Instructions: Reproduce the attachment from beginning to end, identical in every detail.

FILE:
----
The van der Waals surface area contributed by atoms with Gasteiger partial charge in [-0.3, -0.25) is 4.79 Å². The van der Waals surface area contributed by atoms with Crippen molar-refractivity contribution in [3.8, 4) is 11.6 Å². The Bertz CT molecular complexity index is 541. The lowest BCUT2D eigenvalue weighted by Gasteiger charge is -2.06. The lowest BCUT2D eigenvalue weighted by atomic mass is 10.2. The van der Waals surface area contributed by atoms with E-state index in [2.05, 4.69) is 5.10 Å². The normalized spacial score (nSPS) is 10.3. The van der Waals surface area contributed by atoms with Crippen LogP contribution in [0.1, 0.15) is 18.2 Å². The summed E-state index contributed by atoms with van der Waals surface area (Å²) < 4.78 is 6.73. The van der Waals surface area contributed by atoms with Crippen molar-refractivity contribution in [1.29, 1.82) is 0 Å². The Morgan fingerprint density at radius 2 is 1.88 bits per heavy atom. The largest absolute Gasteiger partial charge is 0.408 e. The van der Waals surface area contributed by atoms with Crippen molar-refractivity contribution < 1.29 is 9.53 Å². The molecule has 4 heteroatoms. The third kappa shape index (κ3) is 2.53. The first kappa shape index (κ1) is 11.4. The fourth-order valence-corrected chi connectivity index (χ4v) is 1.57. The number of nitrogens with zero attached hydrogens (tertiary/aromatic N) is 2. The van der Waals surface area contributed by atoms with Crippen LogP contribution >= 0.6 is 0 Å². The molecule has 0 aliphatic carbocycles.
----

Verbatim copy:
The van der Waals surface area contributed by atoms with Gasteiger partial charge in [-0.3, -0.25) is 4.79 Å². The van der Waals surface area contributed by atoms with Crippen molar-refractivity contribution in [3.8, 4) is 11.6 Å². The Bertz CT molecular complexity index is 541. The lowest BCUT2D eigenvalue weighted by Gasteiger charge is -2.06. The lowest BCUT2D eigenvalue weighted by atomic mass is 10.2. The van der Waals surface area contributed by atoms with E-state index in [2.05, 4.69) is 5.10 Å². The normalized spacial score (nSPS) is 10.3. The van der Waals surface area contributed by atoms with Crippen LogP contribution in [0.1, 0.15) is 18.2 Å². The summed E-state index contributed by atoms with van der Waals surface area (Å²) < 4.78 is 6.73. The van der Waals surface area contributed by atoms with Crippen molar-refractivity contribution in [1.29, 1.82) is 0 Å². The Morgan fingerprint density at radius 2 is 1.88 bits per heavy atom. The largest absolute Gasteiger partial charge is 0.408 e. The van der Waals surface area contributed by atoms with Crippen molar-refractivity contribution < 1.29 is 9.53 Å². The molecule has 4 heteroatoms. The third kappa shape index (κ3) is 2.53. The first kappa shape index (κ1) is 11.4. The fourth-order valence-corrected chi connectivity index (χ4v) is 1.57. The number of nitrogens with zero attached hydrogens (tertiary/aromatic N) is 2. The van der Waals surface area contributed by atoms with Crippen LogP contribution >= 0.6 is 0 Å². The molecule has 0 aliphatic carbocycles.